Saturday, March 19, 2011

A Visit with C. M. Wendelboe

Curt Wendelboe was a lawman long before he wrote his first Berkley Prime Crime novel. The Wyoming resident was befriended by another Wyomingite and former lawman, Craig Johnson, who served as his mentor.

Curt, how did your friendship with author Craig Johnson come about? And how did he help your career?

I first met Craig while he was promoting his first book, Cold Dish. He was scheduled to give a talk at our local library, but I was an hour away investigating an accident and missed him. I e-mailed him later and we met in Buffalo. He offered me direction as to how to proceed with marketing once my novel was as good as it could be. Several years later, he asked that I go over the Vietnam sections in Another Man's Moccasins. He agreed to look at my manuscript after that and made suggestions for revisions. I polished it until it reflected moonlight, and he sent the book up the chain where it eventually landed on the Senior Editor’s desk at Berkley Prime Crime.

How long where you in law enforcement and do you plan to write about some of your experiences?

 I was in law enforcement for thirty-eight years. I guess you could say I was one of the last of the dinosaurs in that profession, being the last Professional Peace Officer in Wyoming that never attended a police academy. I started in South Dakota in 1972, and the academy wasn’t built until a couple years later. I was “grandfathered” and so never had to go. Many of my experiences, and most of my characters, come from places I’ve worked, people I’ve worked with, or arrested, and they lurk within the pages of my books just waiting for someone to turn the page and release them.

Tell us about your debut novel, Death Along the Spirit Road.

Death Along the Spirit Road forces Lakota FBI Agent Manny Tanno to return to his home in Pine Ridge to investigate the murder of a prominent Oglala land developer. He resents being ordered back to the Indian reservation he fled eighteen years ago, the place where he escaped the poverty and despair. Several attempts on his life throw boulders in his path. But his brother, ex-felon and American Indian Movement enforcer in the 1970s, manages to reconnect Manny with his roots. In the end, Manny established a relationship with a woman, makes a friend, and solves the crime, even if there was no prosecution. And he realizes positive things also roam the reservation.

I know that you wanted to write as a child, but when did you actually begin writing?

My first recollection of writing was in the 7th. grade after my teacher asked each person what they wanted to be. That was the first I thought of it, and the first I started writing. I read every journal and book on writing I could. But where I really learned to write is by reading. See, a writer reads differently than most folks. A writer slows down, analyzing how the writer sets his scenes, how plot twists add or take away from the story, how the author uses dialogue to advance the story or reveal character. Reading like a writer has allowed me to write short stories and numerous books, which Death Along the Spirit Road is my first published novel.

How did your protagonist, FBI agent Manny Tanno come into being? And why a Native American?

FBI Agent Manny Tanno was conceived when I started working law enforcement, though his nine-month developmental phase lasted a bit longer. In the 1970s and 1980s, I was policing in an off-reservation town in South Dakota. Tribal officers, BIA officers, and FBI agents working the reservation would come into town, and we’d talk shop over coffee. Manny’s a composite of many of those men plus a little of me thrown in.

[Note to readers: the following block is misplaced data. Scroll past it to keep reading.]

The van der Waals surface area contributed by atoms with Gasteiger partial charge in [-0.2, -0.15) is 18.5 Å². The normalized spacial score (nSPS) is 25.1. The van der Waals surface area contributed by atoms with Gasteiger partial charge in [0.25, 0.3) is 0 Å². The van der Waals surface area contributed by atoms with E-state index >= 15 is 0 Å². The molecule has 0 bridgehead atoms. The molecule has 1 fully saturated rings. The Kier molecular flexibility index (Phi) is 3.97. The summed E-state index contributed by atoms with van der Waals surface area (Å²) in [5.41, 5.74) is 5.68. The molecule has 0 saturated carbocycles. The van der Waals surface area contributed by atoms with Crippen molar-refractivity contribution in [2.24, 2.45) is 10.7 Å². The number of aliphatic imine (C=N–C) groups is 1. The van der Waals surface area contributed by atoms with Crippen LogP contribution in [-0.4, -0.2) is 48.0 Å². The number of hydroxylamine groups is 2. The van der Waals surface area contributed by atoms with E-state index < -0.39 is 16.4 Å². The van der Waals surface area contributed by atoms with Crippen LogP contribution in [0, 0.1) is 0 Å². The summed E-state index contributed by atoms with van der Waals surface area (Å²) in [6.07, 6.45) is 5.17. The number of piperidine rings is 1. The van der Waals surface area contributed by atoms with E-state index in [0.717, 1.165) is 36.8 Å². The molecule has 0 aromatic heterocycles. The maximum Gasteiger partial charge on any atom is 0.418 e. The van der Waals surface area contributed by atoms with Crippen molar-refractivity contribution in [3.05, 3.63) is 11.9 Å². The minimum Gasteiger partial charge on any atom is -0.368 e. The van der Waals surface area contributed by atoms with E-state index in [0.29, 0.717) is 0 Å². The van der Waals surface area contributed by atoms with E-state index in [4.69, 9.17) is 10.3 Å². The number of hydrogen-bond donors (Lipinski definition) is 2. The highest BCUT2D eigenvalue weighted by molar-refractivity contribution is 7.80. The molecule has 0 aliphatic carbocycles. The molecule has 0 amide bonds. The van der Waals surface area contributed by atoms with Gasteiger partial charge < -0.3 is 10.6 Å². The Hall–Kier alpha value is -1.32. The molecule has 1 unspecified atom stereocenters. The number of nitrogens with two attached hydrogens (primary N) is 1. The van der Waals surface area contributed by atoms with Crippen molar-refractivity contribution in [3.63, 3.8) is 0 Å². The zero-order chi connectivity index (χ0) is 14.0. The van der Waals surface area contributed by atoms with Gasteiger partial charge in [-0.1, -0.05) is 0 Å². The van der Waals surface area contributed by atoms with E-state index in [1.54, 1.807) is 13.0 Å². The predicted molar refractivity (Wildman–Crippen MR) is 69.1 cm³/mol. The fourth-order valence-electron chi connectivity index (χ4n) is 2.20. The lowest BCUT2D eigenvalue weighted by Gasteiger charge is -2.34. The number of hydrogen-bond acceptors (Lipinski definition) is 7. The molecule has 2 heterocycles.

I’ve had a fascination with Plains Indian culture all my life, and Manny naturally became a Lakota. As a member of the Oglala Sioux Tribe, Manny returns to work on what is arguably the Indian reservation in the west with the most history and controversy, Pine Ridge.

Who most influenced your own work and why?

As I kid I practically lived in the Carnegie Library, devouring every Gentlemen Jim Corbet adventure and Ken Robeson Doc Savage pulps. As I got older, I read Micky Spillane and John D. McDonald, both which got me hooked on mysteries. George Orwell’s 1984 and Animal Farm developed in me a certain cynicism, while John Steinbeck’s Of Mice and Men and Grapes of Wrath drug me into the Depression-era culture that I grew to love. And when I could sneak it, I read Erskine Caldwell’s Tobacco Road ‘cause good Christian boys didn’t read such things.

How do you research your books?

Being a career lawman all my life, I don’t have to research police procedure or forensics or the way law officers react in certain situations. If I describe a crime scene, for example, it’s accurate and believable because I’ve probably been directly involved investigating such a crime. The research that I do is into Indians in the last century and how they’ve evolved. I’m lucky to live close enough to several Indian reservations that I can drive to, researching contemporary issues, researching the paths my characters follow during their day. If they stumble and trip into a dry creek bed and, for example, I want to make certain that creek bed is there, dry and treacherous.

Advice to aspiring mystery writers of the West?

Read. Successful writers and those that are not so successful. Harry Steven Keeler was a mystery novelist in the 1940s and 1950s that wrote so badly that there are Harry Steven Keeler fan clubs around the country today trying to figure out how he could have possibly published so many novels writing like he did. Reading him, like reading many less-than-stellar writers, teaches how not to write.

And don’t be afraid to get dirty learning the craft. Western writers typically have dirt under the chipped nails, thumbs swollen black where they’ve missed fence staples, manure seeping past holes in their soles of their worn boots. Get dirty to get authentic.

Thanks, Curt. You can visit Curt at his website at:

Saturday, March 12, 2011

A Visit with Tony Hillerman's Daugher, Anne.